Meet Hartley Goldstone
His mission is simple. Hartley finds out why some families' trusts succeed over the long haul, then passes along what he’s learned. His clients include families, their family offices and private trust companies; institutional and individual trustees; and beneficiaries in all stages of life.
Clients draw upon practical, field-tested approaches to help them forge solid connections between “book-learning” and their real world, day-to-day concerns.
Following 25 years as attorney, senior trust officer, and advisor to clients of a multifamily office, Hartley left the institutional trust world to found his firm Trustscape LLC in 2009. In 2014, he associated with Wise Counsel Research, an award-winning nonprofit think-tank and consultancy focused on matters of wealth and philanthropy.
In 2010, Hartley launched the Beneficiary and Trustee Positive Story Project to collect stories told by beneficiaries and trustees who – with compassion and wisdom – have successfully navigated challenges in the midst of complexity. Two years later, he published TrustWorthy, a collection of 25 such real-life stories. In 2013, the Positive Story Project became the theme of his online column for the journal Trusts & Estates.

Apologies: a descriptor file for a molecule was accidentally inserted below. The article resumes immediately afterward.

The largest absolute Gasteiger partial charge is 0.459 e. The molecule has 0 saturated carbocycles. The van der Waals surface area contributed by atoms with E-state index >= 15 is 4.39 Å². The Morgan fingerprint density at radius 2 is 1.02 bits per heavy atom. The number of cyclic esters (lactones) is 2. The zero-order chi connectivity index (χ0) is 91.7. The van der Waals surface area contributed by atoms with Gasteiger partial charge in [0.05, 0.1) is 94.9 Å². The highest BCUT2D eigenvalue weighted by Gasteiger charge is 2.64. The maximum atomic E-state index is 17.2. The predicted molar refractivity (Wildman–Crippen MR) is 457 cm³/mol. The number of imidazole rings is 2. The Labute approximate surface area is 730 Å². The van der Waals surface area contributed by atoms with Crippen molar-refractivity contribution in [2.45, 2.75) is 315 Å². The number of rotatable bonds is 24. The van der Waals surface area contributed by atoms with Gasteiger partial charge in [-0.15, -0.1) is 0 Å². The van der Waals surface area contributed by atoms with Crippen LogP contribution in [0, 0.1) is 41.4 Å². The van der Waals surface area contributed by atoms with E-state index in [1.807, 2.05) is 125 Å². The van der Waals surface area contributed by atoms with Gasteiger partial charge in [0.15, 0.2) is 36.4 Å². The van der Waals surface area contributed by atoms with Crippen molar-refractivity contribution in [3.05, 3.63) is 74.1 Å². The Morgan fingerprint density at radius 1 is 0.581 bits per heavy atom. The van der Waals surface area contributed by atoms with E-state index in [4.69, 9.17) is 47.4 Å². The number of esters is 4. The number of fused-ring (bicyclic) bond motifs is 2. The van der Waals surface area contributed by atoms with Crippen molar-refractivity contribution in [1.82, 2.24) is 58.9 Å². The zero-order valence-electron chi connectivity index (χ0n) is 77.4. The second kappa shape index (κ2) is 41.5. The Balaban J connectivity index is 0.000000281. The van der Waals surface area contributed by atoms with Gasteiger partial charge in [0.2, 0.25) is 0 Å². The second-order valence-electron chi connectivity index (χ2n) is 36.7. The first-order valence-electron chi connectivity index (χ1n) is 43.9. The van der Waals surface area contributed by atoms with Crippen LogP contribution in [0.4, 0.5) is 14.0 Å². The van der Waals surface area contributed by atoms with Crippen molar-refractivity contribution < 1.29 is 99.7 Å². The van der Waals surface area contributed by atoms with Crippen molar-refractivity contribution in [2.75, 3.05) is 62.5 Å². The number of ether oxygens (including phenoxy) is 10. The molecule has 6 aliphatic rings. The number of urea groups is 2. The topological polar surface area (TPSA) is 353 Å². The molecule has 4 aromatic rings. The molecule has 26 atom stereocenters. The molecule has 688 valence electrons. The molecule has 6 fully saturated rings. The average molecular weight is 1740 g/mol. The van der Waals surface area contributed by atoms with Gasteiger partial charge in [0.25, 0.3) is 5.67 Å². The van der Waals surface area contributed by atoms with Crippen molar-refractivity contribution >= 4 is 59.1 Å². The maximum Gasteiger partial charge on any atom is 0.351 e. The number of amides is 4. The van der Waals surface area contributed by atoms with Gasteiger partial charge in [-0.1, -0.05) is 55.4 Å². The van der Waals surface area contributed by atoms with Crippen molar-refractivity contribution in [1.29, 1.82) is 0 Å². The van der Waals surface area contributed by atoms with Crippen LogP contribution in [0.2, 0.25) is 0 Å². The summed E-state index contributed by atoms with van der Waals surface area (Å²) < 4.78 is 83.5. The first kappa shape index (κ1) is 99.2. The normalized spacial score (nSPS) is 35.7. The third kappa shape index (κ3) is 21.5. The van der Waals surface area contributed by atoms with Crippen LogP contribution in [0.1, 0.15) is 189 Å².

Most recently, Hartley co-authored Family Trusts: A Guide for Beneficiaries, Trustees, Trust Protectors, and Trust Creators (Wiley 2016), which is a practical guide to passing on wealth in ways that enrich the lives of all who are involved.
Hartley regularly speaks at family-only events, and has presented at conferences of the Family Office Exchange, Institute for Private Investors, Society of Trust and Estate Professionals, Purposeful Planning Institute (where he serves on the Council of Deans), Attorneys for Family Held Enterprises, Private Wealth Network (Australia), American College of Trust and Estate Counsel, The American Bankers Association National Trust School, and many others.
Advisory engagements – for those who are looking to untangle the tension between theoretical understanding and practical steps – take place in smaller, more intimate settings.